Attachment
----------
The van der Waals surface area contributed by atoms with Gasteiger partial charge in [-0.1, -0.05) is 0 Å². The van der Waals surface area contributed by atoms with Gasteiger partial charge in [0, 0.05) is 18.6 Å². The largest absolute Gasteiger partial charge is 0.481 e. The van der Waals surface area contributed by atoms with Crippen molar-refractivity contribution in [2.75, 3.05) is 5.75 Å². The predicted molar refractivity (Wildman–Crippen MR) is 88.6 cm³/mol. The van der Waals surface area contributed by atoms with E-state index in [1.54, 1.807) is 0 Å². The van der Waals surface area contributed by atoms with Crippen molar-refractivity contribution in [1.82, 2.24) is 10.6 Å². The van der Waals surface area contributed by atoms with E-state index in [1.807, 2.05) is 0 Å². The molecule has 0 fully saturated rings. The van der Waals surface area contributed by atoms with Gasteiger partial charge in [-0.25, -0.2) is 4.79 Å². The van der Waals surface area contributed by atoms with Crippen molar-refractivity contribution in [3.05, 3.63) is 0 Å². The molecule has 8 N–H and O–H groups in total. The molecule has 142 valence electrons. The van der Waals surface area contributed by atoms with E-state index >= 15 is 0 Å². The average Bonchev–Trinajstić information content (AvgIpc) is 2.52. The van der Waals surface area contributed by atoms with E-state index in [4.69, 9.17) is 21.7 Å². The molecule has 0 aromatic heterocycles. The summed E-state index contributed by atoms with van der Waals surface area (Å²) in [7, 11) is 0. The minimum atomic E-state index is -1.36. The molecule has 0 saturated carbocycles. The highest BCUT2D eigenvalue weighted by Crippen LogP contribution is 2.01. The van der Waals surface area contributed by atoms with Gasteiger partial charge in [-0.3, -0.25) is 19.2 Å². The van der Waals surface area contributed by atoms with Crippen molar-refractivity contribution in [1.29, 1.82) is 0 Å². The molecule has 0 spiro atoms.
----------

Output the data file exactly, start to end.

The van der Waals surface area contributed by atoms with Gasteiger partial charge in [-0.1, -0.05) is 0 Å². The van der Waals surface area contributed by atoms with Gasteiger partial charge in [0, 0.05) is 18.6 Å². The largest absolute Gasteiger partial charge is 0.481 e. The van der Waals surface area contributed by atoms with Crippen molar-refractivity contribution in [2.75, 3.05) is 5.75 Å². The predicted molar refractivity (Wildman–Crippen MR) is 88.6 cm³/mol. The van der Waals surface area contributed by atoms with E-state index in [1.54, 1.807) is 0 Å². The van der Waals surface area contributed by atoms with Crippen molar-refractivity contribution in [1.82, 2.24) is 10.6 Å². The van der Waals surface area contributed by atoms with E-state index in [1.807, 2.05) is 0 Å². The molecule has 0 fully saturated rings. The van der Waals surface area contributed by atoms with Gasteiger partial charge in [-0.25, -0.2) is 4.79 Å². The van der Waals surface area contributed by atoms with Crippen molar-refractivity contribution in [3.05, 3.63) is 0 Å². The molecule has 8 N–H and O–H groups in total. The molecule has 142 valence electrons. The van der Waals surface area contributed by atoms with E-state index >= 15 is 0 Å². The average Bonchev–Trinajstić information content (AvgIpc) is 2.52. The van der Waals surface area contributed by atoms with E-state index in [4.69, 9.17) is 21.7 Å². The molecule has 0 aromatic heterocycles. The summed E-state index contributed by atoms with van der Waals surface area (Å²) in [7, 11) is 0. The minimum atomic E-state index is -1.36. The molecule has 0 saturated carbocycles. The highest BCUT2D eigenvalue weighted by Crippen LogP contribution is 2.01. The van der Waals surface area contributed by atoms with Gasteiger partial charge in [-0.3, -0.25) is 19.2 Å². The van der Waals surface area contributed by atoms with Crippen molar-refractivity contribution in [1.29, 1.82) is 0 Å². The molecule has 0 spiro atoms.